CWPA Top 25: Conference Play Is Now Primary in NCAA Women’s Water Polo

UCI's Tara Prentice may be the country's best player in 2020. Photo Courtesy: The Big West

Almost two months into the NCAA varsity women’s water polo season, individual conference play moves front and center. The six conferences that will send teams to the national championship—The Big West, the Collegiate Water Polo Association (CWPA), the Golden Coast Conference (GCC), the Metro Atlantic Athletic Conference (MAAC), the Mountain Pacific Sports Federation (MPSF) and the Western Water Polo Association (WWPA)—now focus on the process of post-season seeding based upon regular season results. Tournament winners  will each earn an automatic NCAA berth; three at-large berths will also be decided by a selection committee.

[Almost a Wrap! 2020 Swimming World Women’s Water Polo Conference Previews Are Live]

The CWPA Top-25 was virtually unchanged from last week, with the only difference being Cal State East Bay move into the poll for the first time this season.

#1 USC (12-1; 1-0 MPSF); in what may turn out to be a game of revolving chairs among the top three teams in the country, last week the Trojans supplanted the Cardinal as the nation’s top team, then picked up their first conference win, going on the road to beat San Jose State 15-11. The biggest key to USC’s success thus far is the emergence of Holly Parker as Head Coach Marko Pintaric’s top goalie. This weekend for the Trojans? Rest up for a March 14 conference match with Cal.

#2 (T) Stanford (14-1); After a deflating loss to USC in the Kalbus Invite, the Cardinal quickly righted the ship, with wins last weekend over UC San Diego and Long Island University. Sunday presents their first conference test of 2020, as Stanford welcomed a revitalized Arizona State to Avery Aquatic Center. Is it parity due to an Olympic year that the Sun Devils—who have never bested the Cardinals in 23 attempts—have a shot at an upset?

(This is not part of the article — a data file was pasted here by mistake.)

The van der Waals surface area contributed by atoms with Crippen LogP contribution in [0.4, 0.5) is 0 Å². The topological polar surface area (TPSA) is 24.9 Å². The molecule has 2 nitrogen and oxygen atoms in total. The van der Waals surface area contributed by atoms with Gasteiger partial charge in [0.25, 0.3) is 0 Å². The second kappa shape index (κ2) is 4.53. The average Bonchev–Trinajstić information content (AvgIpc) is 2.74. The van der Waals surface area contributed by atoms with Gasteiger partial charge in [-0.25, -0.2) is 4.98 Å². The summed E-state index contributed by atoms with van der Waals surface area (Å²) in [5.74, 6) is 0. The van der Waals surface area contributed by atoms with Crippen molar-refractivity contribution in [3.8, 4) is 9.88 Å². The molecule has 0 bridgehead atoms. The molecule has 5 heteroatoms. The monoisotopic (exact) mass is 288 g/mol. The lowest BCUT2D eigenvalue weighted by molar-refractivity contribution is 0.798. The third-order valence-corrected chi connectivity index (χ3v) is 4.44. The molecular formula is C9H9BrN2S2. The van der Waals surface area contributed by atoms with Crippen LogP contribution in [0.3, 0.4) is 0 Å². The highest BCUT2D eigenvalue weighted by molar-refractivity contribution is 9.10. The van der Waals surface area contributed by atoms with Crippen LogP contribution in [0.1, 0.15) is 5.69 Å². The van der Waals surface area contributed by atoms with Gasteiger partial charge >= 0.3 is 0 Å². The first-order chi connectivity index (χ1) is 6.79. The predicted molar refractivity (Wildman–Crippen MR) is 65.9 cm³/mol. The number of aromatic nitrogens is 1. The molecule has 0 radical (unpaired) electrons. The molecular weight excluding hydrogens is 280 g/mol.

#2 (T) UCLA (18-2; 2-0 MPSF); with a core of youngsters brought in since taking the reins of the women’s program in 2018, Bruin Head Coach Adam Wright may be in a better position than his MPSF peers. UCLA has been out of the title picture since a brutal loss to Stanford in the 2017 final, so expectations were lower during Wright’s first two years. Now, with freshman Abbi Hill and sophomores Val Ayala and Ava Johnson, he has a core that may surprise in the coming months. They passed their first big conference test, handily beating Cal 11-5 on Saturday . Sunday it’s a visit to Pacific and a contest against the sinking Tigers.


UCLA’s Val Ayala. Photo Courtesy: Minette Rubin

#4 Hawai’i (11-2); two losses in their final two matches put the Rainbow Wahine a program-best fourth at the Kalbus Invitational. In those loses, they played Stanford tough but could not keep up with UCLA in the fourth period of a 10-5 decision; the goal now for Head Coach Maureen Cole is to get ready for The Big West season; Hawai’i opens conference play next weekend with a trip to La Jolla and Big West newcomer UC San Diego.

5 UC Irvine (14-5; 1-0 Big West); in Tara Prentice, the Anteaters may have the country’s top player this season. The senior from Temecula, California has 53 goals in 18 matches and could top the century mark in her final season in Irvine. More pressing than stats though was a road match-up Saturday against Big West rival UC Davis—a 14-8 win—then a rematch against Cal on Sunday; UCI has split two previous matches against the Golden Bears this season.

#6 Arizona State (12-4; 1-0 MPSF); outside of a loss to UC Irvine in the fifth-place match of the Kalbus Invite, Sun Devil Head Coach Todd Clapper has to be pleased with his team’s performance thus far. Two losses to Hawai’i and a stumble against UCLA are the only other blemishes on ASU’s 2020 record. A decisive MPSF win on Saturday against San Jose State is likely to be followed by a loss Sunday to conference rival Stanford at Avery A respectable margin would be good; a win over the Cardinal would turn the MPSF on its collective head.